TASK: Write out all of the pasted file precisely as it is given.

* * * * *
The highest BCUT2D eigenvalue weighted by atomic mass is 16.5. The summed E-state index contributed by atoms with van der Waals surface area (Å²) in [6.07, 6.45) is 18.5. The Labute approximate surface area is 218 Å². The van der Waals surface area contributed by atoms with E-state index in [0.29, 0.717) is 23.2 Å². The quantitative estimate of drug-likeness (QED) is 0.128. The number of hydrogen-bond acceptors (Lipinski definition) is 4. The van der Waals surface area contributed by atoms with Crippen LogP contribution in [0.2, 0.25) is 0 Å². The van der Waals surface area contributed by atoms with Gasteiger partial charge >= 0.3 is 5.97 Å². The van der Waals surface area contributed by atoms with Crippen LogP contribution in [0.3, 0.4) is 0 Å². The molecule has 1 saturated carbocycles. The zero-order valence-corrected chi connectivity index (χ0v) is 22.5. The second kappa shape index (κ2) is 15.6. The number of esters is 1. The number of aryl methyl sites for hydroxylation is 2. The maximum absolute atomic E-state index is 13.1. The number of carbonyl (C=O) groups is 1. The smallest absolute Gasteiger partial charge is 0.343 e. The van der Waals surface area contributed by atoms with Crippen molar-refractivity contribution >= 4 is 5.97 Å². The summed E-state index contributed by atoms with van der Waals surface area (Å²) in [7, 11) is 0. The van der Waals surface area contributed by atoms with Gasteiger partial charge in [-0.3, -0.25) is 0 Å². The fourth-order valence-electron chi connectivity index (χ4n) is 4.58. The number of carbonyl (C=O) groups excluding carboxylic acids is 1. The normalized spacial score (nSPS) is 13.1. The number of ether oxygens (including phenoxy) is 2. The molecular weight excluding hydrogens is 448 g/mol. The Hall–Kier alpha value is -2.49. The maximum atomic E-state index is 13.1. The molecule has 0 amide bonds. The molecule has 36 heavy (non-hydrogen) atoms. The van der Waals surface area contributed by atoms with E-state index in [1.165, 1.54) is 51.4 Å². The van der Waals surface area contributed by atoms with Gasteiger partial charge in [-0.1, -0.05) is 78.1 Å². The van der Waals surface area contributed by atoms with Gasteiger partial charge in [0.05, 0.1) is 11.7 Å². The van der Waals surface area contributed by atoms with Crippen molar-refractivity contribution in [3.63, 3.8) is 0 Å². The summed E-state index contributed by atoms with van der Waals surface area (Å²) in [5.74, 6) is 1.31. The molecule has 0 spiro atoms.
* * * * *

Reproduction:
The highest BCUT2D eigenvalue weighted by atomic mass is 16.5. The summed E-state index contributed by atoms with van der Waals surface area (Å²) in [6.07, 6.45) is 18.5. The Labute approximate surface area is 218 Å². The van der Waals surface area contributed by atoms with E-state index in [0.29, 0.717) is 23.2 Å². The quantitative estimate of drug-likeness (QED) is 0.128. The number of hydrogen-bond acceptors (Lipinski definition) is 4. The van der Waals surface area contributed by atoms with Crippen LogP contribution in [0.2, 0.25) is 0 Å². The van der Waals surface area contributed by atoms with Gasteiger partial charge >= 0.3 is 5.97 Å². The van der Waals surface area contributed by atoms with Crippen LogP contribution in [0.3, 0.4) is 0 Å². The molecule has 1 saturated carbocycles. The zero-order valence-corrected chi connectivity index (χ0v) is 22.5. The second kappa shape index (κ2) is 15.6. The number of esters is 1. The number of aryl methyl sites for hydroxylation is 2. The maximum absolute atomic E-state index is 13.1. The number of carbonyl (C=O) groups is 1. The smallest absolute Gasteiger partial charge is 0.343 e. The van der Waals surface area contributed by atoms with Crippen molar-refractivity contribution >= 4 is 5.97 Å². The summed E-state index contributed by atoms with van der Waals surface area (Å²) in [7, 11) is 0. The van der Waals surface area contributed by atoms with Gasteiger partial charge in [-0.3, -0.25) is 0 Å². The fourth-order valence-electron chi connectivity index (χ4n) is 4.58. The number of carbonyl (C=O) groups excluding carboxylic acids is 1. The normalized spacial score (nSPS) is 13.1. The number of ether oxygens (including phenoxy) is 2. The molecular weight excluding hydrogens is 448 g/mol. The Hall–Kier alpha value is -2.49. The maximum atomic E-state index is 13.1. The molecule has 0 amide bonds. The molecule has 36 heavy (non-hydrogen) atoms. The van der Waals surface area contributed by atoms with E-state index in [1.165, 1.54) is 51.4 Å². The van der Waals surface area contributed by atoms with Gasteiger partial charge in [-0.1, -0.05) is 78.1 Å². The van der Waals surface area contributed by atoms with Gasteiger partial charge in [0.05, 0.1) is 11.7 Å². The van der Waals surface area contributed by atoms with Crippen molar-refractivity contribution in [3.63, 3.8) is 0 Å². The summed E-state index contributed by atoms with van der Waals surface area (Å²) in [5.74, 6) is 1.31. The molecule has 0 spiro atoms.